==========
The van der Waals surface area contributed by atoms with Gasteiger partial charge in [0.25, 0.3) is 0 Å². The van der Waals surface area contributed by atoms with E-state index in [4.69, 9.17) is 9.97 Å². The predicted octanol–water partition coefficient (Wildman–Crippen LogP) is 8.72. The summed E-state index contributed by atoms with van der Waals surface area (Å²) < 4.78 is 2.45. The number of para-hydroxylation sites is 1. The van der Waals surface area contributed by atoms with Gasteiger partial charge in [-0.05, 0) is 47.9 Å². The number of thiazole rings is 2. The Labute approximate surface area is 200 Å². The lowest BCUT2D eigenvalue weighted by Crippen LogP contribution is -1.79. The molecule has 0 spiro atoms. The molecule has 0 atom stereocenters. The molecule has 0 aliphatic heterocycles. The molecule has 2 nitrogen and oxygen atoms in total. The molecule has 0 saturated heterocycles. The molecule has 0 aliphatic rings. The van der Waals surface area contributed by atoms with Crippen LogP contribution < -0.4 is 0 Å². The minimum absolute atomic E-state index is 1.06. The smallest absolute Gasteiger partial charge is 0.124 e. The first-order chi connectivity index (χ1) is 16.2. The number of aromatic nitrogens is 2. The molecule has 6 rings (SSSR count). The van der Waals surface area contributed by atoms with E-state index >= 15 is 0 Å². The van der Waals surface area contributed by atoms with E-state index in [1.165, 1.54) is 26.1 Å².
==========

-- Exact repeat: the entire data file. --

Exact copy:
The van der Waals surface area contributed by atoms with Gasteiger partial charge in [0.25, 0.3) is 0 Å². The van der Waals surface area contributed by atoms with E-state index in [4.69, 9.17) is 9.97 Å². The predicted octanol–water partition coefficient (Wildman–Crippen LogP) is 8.72. The summed E-state index contributed by atoms with van der Waals surface area (Å²) < 4.78 is 2.45. The number of para-hydroxylation sites is 1. The van der Waals surface area contributed by atoms with Gasteiger partial charge in [-0.05, 0) is 47.9 Å². The number of thiazole rings is 2. The Labute approximate surface area is 200 Å². The lowest BCUT2D eigenvalue weighted by Crippen LogP contribution is -1.79. The molecule has 0 spiro atoms. The molecule has 0 atom stereocenters. The molecule has 0 aliphatic heterocycles. The molecule has 2 nitrogen and oxygen atoms in total. The molecule has 0 saturated heterocycles. The molecule has 0 aliphatic rings. The van der Waals surface area contributed by atoms with Crippen LogP contribution < -0.4 is 0 Å². The minimum absolute atomic E-state index is 1.06. The smallest absolute Gasteiger partial charge is 0.124 e. The first-order chi connectivity index (χ1) is 16.2. The number of aromatic nitrogens is 2. The molecule has 6 rings (SSSR count). The van der Waals surface area contributed by atoms with E-state index >= 15 is 0 Å². The van der Waals surface area contributed by atoms with E-state index in [1.165, 1.54) is 26.1 Å².